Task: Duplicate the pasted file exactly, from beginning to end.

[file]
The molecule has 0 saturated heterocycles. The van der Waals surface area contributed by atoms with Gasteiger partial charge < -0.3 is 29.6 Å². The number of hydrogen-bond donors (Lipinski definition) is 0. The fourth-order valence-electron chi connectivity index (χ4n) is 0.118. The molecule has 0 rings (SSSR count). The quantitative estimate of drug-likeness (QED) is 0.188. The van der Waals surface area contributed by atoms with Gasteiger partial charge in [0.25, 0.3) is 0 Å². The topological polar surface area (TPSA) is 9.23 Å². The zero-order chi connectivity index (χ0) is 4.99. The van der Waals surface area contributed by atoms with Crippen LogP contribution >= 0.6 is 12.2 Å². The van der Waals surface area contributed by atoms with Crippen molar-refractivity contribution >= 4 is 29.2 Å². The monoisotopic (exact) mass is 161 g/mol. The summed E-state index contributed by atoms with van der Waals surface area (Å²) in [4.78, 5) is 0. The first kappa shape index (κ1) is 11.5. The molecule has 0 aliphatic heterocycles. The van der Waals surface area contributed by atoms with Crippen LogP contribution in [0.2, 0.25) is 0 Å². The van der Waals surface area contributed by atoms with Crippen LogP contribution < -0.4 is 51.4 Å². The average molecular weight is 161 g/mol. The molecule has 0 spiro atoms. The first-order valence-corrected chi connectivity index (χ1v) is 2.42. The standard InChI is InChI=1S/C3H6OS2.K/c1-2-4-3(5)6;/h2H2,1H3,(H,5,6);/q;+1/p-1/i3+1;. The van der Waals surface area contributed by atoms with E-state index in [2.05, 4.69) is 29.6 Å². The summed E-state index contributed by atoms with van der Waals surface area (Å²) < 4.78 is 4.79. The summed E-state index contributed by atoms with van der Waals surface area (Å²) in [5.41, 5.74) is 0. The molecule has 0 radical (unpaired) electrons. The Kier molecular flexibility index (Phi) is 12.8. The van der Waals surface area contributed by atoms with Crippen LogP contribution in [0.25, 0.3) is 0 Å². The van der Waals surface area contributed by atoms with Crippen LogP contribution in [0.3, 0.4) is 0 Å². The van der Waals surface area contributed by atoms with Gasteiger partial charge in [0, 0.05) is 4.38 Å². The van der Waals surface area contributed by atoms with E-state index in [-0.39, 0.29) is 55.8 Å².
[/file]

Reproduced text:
The molecule has 0 saturated heterocycles. The van der Waals surface area contributed by atoms with Gasteiger partial charge < -0.3 is 29.6 Å². The number of hydrogen-bond donors (Lipinski definition) is 0. The fourth-order valence-electron chi connectivity index (χ4n) is 0.118. The molecule has 0 rings (SSSR count). The quantitative estimate of drug-likeness (QED) is 0.188. The van der Waals surface area contributed by atoms with Gasteiger partial charge in [0.25, 0.3) is 0 Å². The topological polar surface area (TPSA) is 9.23 Å². The zero-order chi connectivity index (χ0) is 4.99. The van der Waals surface area contributed by atoms with Crippen LogP contribution >= 0.6 is 12.2 Å². The van der Waals surface area contributed by atoms with Crippen molar-refractivity contribution >= 4 is 29.2 Å². The monoisotopic (exact) mass is 161 g/mol. The summed E-state index contributed by atoms with van der Waals surface area (Å²) in [4.78, 5) is 0. The first kappa shape index (κ1) is 11.5. The molecule has 0 aliphatic heterocycles. The van der Waals surface area contributed by atoms with Crippen LogP contribution in [0.2, 0.25) is 0 Å². The van der Waals surface area contributed by atoms with Crippen LogP contribution < -0.4 is 51.4 Å². The average molecular weight is 161 g/mol. The molecule has 0 spiro atoms. The first-order valence-corrected chi connectivity index (χ1v) is 2.42. The standard InChI is InChI=1S/C3H6OS2.K/c1-2-4-3(5)6;/h2H2,1H3,(H,5,6);/q;+1/p-1/i3+1;. The van der Waals surface area contributed by atoms with E-state index in [2.05, 4.69) is 29.6 Å². The summed E-state index contributed by atoms with van der Waals surface area (Å²) < 4.78 is 4.79. The summed E-state index contributed by atoms with van der Waals surface area (Å²) in [5.41, 5.74) is 0. The molecule has 0 radical (unpaired) electrons. The Kier molecular flexibility index (Phi) is 12.8. The van der Waals surface area contributed by atoms with Crippen LogP contribution in [0.25, 0.3) is 0 Å². The van der Waals surface area contributed by atoms with Crippen LogP contribution in [0.3, 0.4) is 0 Å². The van der Waals surface area contributed by atoms with Gasteiger partial charge in [0, 0.05) is 4.38 Å². The van der Waals surface area contributed by atoms with E-state index in [-0.39, 0.29) is 55.8 Å².